When you see a project with John Carpenter’s name attached, there’s one aspect of storytelling you can be sure it has plenty of: atmosphere. For a horror story, atmosphere is key. It builds tensions, tests characters, and gives each setting its own unique flare that can make a tale both timeless and memorable. For Mr. Carpenter’s foray into comics he has teamed up with his wife Sandy King and it appears that the atmosphere he has been so successful at establishing in movies is indeed transferable to comics. Tales of Science Fiction is a case in point.
A lot of this is attributed to James Ninness storytelling. As far as the first issue goes, Vault’s story isn’t anything we haven’t seen before. The plot is fairly straightforward. A space crew finds a strange ship and boards it to investigate. But the formula knowingly plays homage to the genre classics that came before it. Sci-fi horror is a field dominated by household names. But rather than compete with these heavyweights, Ninness acknowledges them and uses the foundation they’ve laid to give Vault its own unique feel and spin on the trope. Vault probably won’t be attractive to those who haven’t cut their teeth on these timeless cinematic treasures, but fans of the genre are certainly in for a treat.
Aside from the story, though, the art by Andres Esparaza is equally (if not more) important in setting up Vault’s atmosphere. The dark tones and foreboding spaceship interior makes almost every page feel menacing. You don’t know exactly where (or what) the threat in Vault is, but the tension makes it feel as if it could jump out on every panel. There are plenty of horrors to be had in issue one, and with the way things are going, I’m sure it only heads downhill from here.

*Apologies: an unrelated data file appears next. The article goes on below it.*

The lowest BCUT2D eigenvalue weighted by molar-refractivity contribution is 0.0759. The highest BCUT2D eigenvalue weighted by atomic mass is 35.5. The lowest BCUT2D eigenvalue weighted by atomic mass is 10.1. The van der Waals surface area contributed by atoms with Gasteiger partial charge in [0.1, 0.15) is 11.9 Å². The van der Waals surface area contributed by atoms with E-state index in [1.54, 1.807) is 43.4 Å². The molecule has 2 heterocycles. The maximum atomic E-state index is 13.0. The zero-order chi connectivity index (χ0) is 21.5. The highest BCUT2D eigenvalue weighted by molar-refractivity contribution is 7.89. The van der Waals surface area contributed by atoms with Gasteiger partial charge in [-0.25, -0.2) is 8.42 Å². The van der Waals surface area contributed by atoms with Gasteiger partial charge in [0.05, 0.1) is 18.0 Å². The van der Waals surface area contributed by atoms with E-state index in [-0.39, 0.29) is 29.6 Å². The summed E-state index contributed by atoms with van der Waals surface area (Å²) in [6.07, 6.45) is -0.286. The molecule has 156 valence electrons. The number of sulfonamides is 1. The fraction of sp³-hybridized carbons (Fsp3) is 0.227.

It goes without saying, though, that the first issue is by no means a complete story. Sometimes a single issue of a multi-issue arc can feel like a self-contained plot. There is an enclosed feeling of completion at the end of it even if you read the words “to be continued.” Vault #1 doesn’t have that. The first issue isn’t particularly whole by itself. It merely sets the stage and we’re going to need the other two parts of the story to round it out. Not that that’s a bad thing. You can’t fault a comic for being serialized. But it’s worthy to note that the sense of mystery built up over the course of the issue is strongest in the last couple pages.
Tales of Science Fiction appears to be a collection of multi-issue stories. Whether or not these stories will eventually tie into one another has yet to be seen. It might be too early to tell if the series has longevity, but Vault #1 has set the bar high for its inaugural arc. Let’s hope 2 and 3 can deliver the goods.
(W) James Ninness (A) Andres Esparza (CA) Nick Percival
Publisher: STORM KING PRODUCTIONS, INC